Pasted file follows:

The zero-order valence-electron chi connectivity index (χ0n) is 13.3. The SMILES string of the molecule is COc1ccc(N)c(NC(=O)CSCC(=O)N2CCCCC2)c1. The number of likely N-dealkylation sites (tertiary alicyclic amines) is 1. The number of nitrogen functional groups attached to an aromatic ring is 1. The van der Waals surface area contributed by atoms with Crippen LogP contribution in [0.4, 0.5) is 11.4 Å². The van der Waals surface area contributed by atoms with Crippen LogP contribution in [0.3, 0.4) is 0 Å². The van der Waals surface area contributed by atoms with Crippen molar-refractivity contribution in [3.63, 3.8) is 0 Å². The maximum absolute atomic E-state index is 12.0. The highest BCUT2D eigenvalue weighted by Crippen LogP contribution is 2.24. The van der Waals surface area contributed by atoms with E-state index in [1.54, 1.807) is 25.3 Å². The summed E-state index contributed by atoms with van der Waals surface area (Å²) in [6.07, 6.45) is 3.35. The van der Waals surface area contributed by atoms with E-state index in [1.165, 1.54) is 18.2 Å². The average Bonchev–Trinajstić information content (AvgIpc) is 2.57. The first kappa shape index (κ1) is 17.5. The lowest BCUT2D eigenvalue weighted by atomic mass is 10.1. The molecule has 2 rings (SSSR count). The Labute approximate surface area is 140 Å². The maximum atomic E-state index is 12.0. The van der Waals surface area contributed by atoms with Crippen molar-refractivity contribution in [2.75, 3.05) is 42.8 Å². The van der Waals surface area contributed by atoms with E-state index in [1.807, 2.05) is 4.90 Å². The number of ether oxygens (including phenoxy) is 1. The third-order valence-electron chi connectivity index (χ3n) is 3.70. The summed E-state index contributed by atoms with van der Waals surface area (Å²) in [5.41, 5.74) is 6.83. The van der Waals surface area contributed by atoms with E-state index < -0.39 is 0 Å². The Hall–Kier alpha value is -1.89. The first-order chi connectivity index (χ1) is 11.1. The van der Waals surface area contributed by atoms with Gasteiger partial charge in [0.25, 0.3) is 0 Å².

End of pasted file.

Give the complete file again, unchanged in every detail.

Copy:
The zero-order valence-electron chi connectivity index (χ0n) is 13.3. The SMILES string of the molecule is COc1ccc(N)c(NC(=O)CSCC(=O)N2CCCCC2)c1. The number of likely N-dealkylation sites (tertiary alicyclic amines) is 1. The number of nitrogen functional groups attached to an aromatic ring is 1. The van der Waals surface area contributed by atoms with Crippen LogP contribution in [0.4, 0.5) is 11.4 Å². The van der Waals surface area contributed by atoms with Crippen LogP contribution in [0.3, 0.4) is 0 Å². The van der Waals surface area contributed by atoms with Crippen molar-refractivity contribution in [3.63, 3.8) is 0 Å². The maximum absolute atomic E-state index is 12.0. The highest BCUT2D eigenvalue weighted by Crippen LogP contribution is 2.24. The van der Waals surface area contributed by atoms with E-state index in [1.54, 1.807) is 25.3 Å². The summed E-state index contributed by atoms with van der Waals surface area (Å²) in [6.07, 6.45) is 3.35. The van der Waals surface area contributed by atoms with E-state index in [1.165, 1.54) is 18.2 Å². The average Bonchev–Trinajstić information content (AvgIpc) is 2.57. The first kappa shape index (κ1) is 17.5. The lowest BCUT2D eigenvalue weighted by atomic mass is 10.1. The molecule has 2 rings (SSSR count). The Labute approximate surface area is 140 Å². The maximum atomic E-state index is 12.0. The van der Waals surface area contributed by atoms with Crippen molar-refractivity contribution in [2.75, 3.05) is 42.8 Å². The van der Waals surface area contributed by atoms with E-state index in [1.807, 2.05) is 4.90 Å². The number of ether oxygens (including phenoxy) is 1. The third-order valence-electron chi connectivity index (χ3n) is 3.70. The summed E-state index contributed by atoms with van der Waals surface area (Å²) in [5.41, 5.74) is 6.83. The van der Waals surface area contributed by atoms with E-state index < -0.39 is 0 Å². The Hall–Kier alpha value is -1.89. The first-order chi connectivity index (χ1) is 11.1. The van der Waals surface area contributed by atoms with Gasteiger partial charge in [0.25, 0.3) is 0 Å².